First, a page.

A Fil-Am actor's life: Mary Grant
Sixth of a series
LOS ANGELES—“I once overheard someone describing me by saying, ‘You know Mary Grant, the Mexican.’ I stepped in, saying, ‘No, the Filipina!’ And it just stuck,” Mary Grant, the Filipina, explained how her moniker came about. She proudly goes by that name in her series of funny videos.
“I absolutely love entertaining and making people laugh,” she said. “Making videos as Mary Grant the Filipina is my favorite because I get to unapologetically be me. People were and are still so distracted by me being mestiza. I got tired of having to explain myself. They think that because my dad is white, I’m less Filipino. That’s their issue, not mine. I’m proudly Mary Grant, the Filipina.”
Mary is carving a name for herself with her viral videos, which are amusing peeks at the idiosyncrasies of being a Fil-Am. Among the titles of her videos are “Pinoy Pood (All About That Bass Parody),” “Filipino Aunties on Thanksgiving,” “In Da Philippines–Under the Sea Filipino Style” and “Dating a Pinay–Beauty & the Beast Filipino Style.”
“Social media has given me a platform that I never imagined was possible,” she said. “To know there are others in this vast world who can relate to oneself is comforting. From parody songs to food vlogs, short films and, more recently, producing promotional videos for Filipino-owned business, I only want to continue being an uplifting positive voice for our community.”
Even as a kid, Mary always saw—with fondness—the humorous aspects of being a Filipino. “One of the greatest things about being Filipino is that we are funny people and, we know how to laugh at ourselves,” she pointed out. “I love that my cousins and I all have nicknames like ‘Pot-Pot’ and ‘Putik’ (mud in Kapampangan). And I’m Baby ‘Damu’ (short for ‘damulag’).
“We all have the auntie who used to pinch our arm with her long fingernails. We all have had a spanking with a flip-flop. As a kid, that’s all I knew. That was my normal.
How would you describe your journey as an actor so far? So far, so good. I briefly pursued acting when I was younger, 15 years ago. I like to think of it as my practice run.
Now that I’m older and stronger, I’m able to be more thankful for the highs, as well as come out of the lows with more grace.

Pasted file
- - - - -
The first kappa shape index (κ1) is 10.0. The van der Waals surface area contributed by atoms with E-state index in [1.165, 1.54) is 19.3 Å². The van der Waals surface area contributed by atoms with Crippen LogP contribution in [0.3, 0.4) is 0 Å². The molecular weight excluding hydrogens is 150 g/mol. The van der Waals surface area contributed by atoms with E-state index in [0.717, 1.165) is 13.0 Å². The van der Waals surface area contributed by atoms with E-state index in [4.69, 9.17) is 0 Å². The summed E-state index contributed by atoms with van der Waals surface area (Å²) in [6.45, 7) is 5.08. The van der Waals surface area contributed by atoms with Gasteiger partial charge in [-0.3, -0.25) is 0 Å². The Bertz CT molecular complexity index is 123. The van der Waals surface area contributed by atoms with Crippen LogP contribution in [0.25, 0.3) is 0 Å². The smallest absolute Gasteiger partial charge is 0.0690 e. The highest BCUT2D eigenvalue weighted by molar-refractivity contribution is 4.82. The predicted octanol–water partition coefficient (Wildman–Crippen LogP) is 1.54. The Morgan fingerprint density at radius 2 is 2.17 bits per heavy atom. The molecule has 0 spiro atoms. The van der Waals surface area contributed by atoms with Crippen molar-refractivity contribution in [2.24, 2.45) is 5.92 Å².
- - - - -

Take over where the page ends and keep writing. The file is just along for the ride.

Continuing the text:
How do you prepare for an audition? Any good luck rituals? To be honest, I’ve had very few auditions, so no rituals yet. I’ve had maybe three auditions in the past two years. They say that when you go into an audition, everyone looks like you. That was not my case. Not one single person looked like me.
In one audition, at the last minute, I almost changed my delivery to something I thought they were looking for. I didn’t book it, but at the end of the day, I stayed true to myself.
What is the most frustrating part of trying to land roles in Hollywood? There aren’t enough roles written for me, which is the reason I’ve only been in three auditions in two years. I’ve been lucky to surround myself with creatively talented people, so either I will write and produce something to be in, or my friends will ask me to be a part of their projects. My path is not the normal route actors take.
I started off in social media and I am transitioning over. Hollywood is a different beast. It’s maddening waiting and waiting for something to come along that fits me. Until I land a network show, I’ll continue creating my own content and telling my own story.
How do you handle rejection? The beauty about writing and creating your own content is there’s no rejection.
But in auditions, I’ve learned not to take it personally. It’s such a waste of energy to get upset for getting so close when you can apply that energy to looking for your next gig. Same approach when I look for sponsors. I’ll contact and e-mail 100 people. Ten will get back, saying, “I am interested.” For the other 90, I just think, it’s their loss—next!
Have there been times when you almost gave up? What motivated you to keep trying? When I was 22, I did give up. It was the early 2000s and a casting agent told me that even if I lose 50 pounds, I will never have lines on screen because I’m not white. I was quick to believe her because of my own insecurities, so I immediately left the scene.
Fast forward 15 years, add some confidence, maturity, throw in the realization that the world is diverse and people want to see themselves on TV, so here I am trying.
What currently motivates me is my audience, my following on social media. They are always so supportive, which pushes me to continue representing the Fil-Ams.
Do you, as an actor of color, feel that opportunities for minority actors are improving or getting worse? And do you think that the inclusion rider (mentioned by Frances McDormand in her best actress acceptance speech in this year’s Oscars, which is added to an A-list actor’s contract to ensure that the casting and production meet certain levels of diversity) is helping? I do feel opportunities for us are improving. I recently moderated a panel that included casting director Karina Walters. She mentioned how the scripts she receives are changing. Some will no longer have the ethnicity in the breakdown. That allows more freedom and a bigger pool to draw talent from. That’s fantastic. Change has to begin somewhere, and I feel the inclusion rider is a great start to get the ball rolling.
What’s your stand on whitewashing—or the casting practice in which white actors are cast in nonwhite character roles—in Hollywood? Whitewashing is racist and archaic. To completely disregard a character’s written ethnicity by filling the role with a white actor “to make money” is offensive.
That’s when we as a community must come together and not support these films. Only then will the studios realize they may actually make more money if they have more of us onscreen.
Next: Marc Fajardo
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